I hope somehow this post helps you in understanding VAT on the sale of real estate. I shall discuss VAT on the lease of real estate in a separate post. If you are knowledgeable on the topic and I have discussed something erroneously, I would appreciate it if you could assist me in correcting it.

Please note that VAT on real estate is a very broad topic in itself so this is already an abridged discussion. I strongly recommend that you read the rulings cited as it is highly possible that the answers to your questions may be found there.

Feedback and comments are highly appreciated. Let me know what you think, or what you want to know, by leaving a comment below, and don’t forget to subscribe to get notified when we publish new articles about real estate taxation. Thank you!

Happy investing!

~~~

To our success and financial freedom!

Cherry Vi M. Saldua-Castillo

Real Estate Broker, Lawyer, and CPA
PRC Real Estate Broker License No. 3187
PRC CPA License No. 0102054
Roll of Attorneys No. 55239

Text by Jay Castillo and Cherry Castillo. Copyright © 2011 All rights reserved.

Full disclosure: Nothing to disclose.

______________________________________________________________

References:

[1] The BIR website has a summary on VAT at http://www.bir.gov.ph/taxinfo/tax_vat.htm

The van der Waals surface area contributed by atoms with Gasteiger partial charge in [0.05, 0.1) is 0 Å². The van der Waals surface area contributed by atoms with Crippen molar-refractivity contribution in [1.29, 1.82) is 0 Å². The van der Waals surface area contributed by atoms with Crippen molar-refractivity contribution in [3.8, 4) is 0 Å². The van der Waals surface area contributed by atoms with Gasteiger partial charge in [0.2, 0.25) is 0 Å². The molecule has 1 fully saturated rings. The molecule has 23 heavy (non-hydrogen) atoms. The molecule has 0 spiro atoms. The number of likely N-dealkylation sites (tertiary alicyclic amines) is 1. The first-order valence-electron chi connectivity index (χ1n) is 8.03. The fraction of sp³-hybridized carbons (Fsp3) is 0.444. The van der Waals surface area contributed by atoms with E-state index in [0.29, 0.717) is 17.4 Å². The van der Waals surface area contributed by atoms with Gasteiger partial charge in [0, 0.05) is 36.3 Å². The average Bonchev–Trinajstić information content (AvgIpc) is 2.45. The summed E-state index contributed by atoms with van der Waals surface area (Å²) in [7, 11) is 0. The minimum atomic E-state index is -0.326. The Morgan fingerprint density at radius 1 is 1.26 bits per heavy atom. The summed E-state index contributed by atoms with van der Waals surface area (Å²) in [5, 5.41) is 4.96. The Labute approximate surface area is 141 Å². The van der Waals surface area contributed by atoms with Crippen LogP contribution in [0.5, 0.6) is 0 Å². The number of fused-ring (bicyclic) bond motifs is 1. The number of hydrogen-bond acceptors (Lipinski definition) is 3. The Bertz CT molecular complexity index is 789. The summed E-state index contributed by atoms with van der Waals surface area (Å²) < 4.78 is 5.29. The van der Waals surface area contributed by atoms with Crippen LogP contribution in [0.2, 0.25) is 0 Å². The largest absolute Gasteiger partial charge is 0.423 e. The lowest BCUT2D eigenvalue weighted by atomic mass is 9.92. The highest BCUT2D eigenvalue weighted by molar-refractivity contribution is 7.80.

[2] This article is for general information only and is not a substitute for professional advice where the facts and circumstances warrant. While every effort has been used to ensure the accuracy of the information provided, the author disclaims any liability from the direct or indirect use of this material.

[3] You may download RR No. 7-2003 from ftp://ftp.bir.gov.ph/webadmin1/pdf/1344rr07_03.pdf

[4] Section 106 of the Tax Code, as amended by R.A. No. 9337 dated May 24, 2005

[5] RR No. 4-2007

[6] You may download RR 18-2011 at ftp://ftp.bir.gov.ph/webadmin1/pdf/61128RR%2018-2011.pdf

[7] SEC. 4.105-2, Revenue Regulations (RR) No. 16-2005 ftp://ftp.bir.gov.ph/webadmin1/pdf/26116rr16-2005.pdf, as amended by RR No. 4-2007 ftp://ftp.bir.gov.ph/webadmin1/pdf/33868rr%20no.%204-2007.pdf

[8] http://www.bir.gov.ph/birforms/form_per.htm

[9] http://www.bir.gov.ph/birforms/form_per.htm.

[10]  You may download a copy of RR No. 16-2011 at ftp://ftp.bir.gov.ph/webadmin1/pdf/60762RR%2016-2011.pdf

[11]  You may download a copy of RR No. 16-2011 at ftp://ftp.bir.gov.ph/webadmin1/pdf/60762RR%2016-2011.pdf

[12]  You may download a copy of RR No. 16-2011 at ftp://ftp.bir.gov.ph/webadmin1/pdf/60762RR%2016-2011.pdf

 




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Atty. Cherry Vi Saldua Castillo

is a Lawyer (Roll of Attorneys No. 55239), CPA (PRC CPA License No. 0102054), Real Estate Broker (PRC REB License No. 3187), and Real Estate Appraiser (PRC REA License No. 6918). She's the 2013 Internal Education Head of REBAP-LMP and 2015 REBAP National Legal Counsel.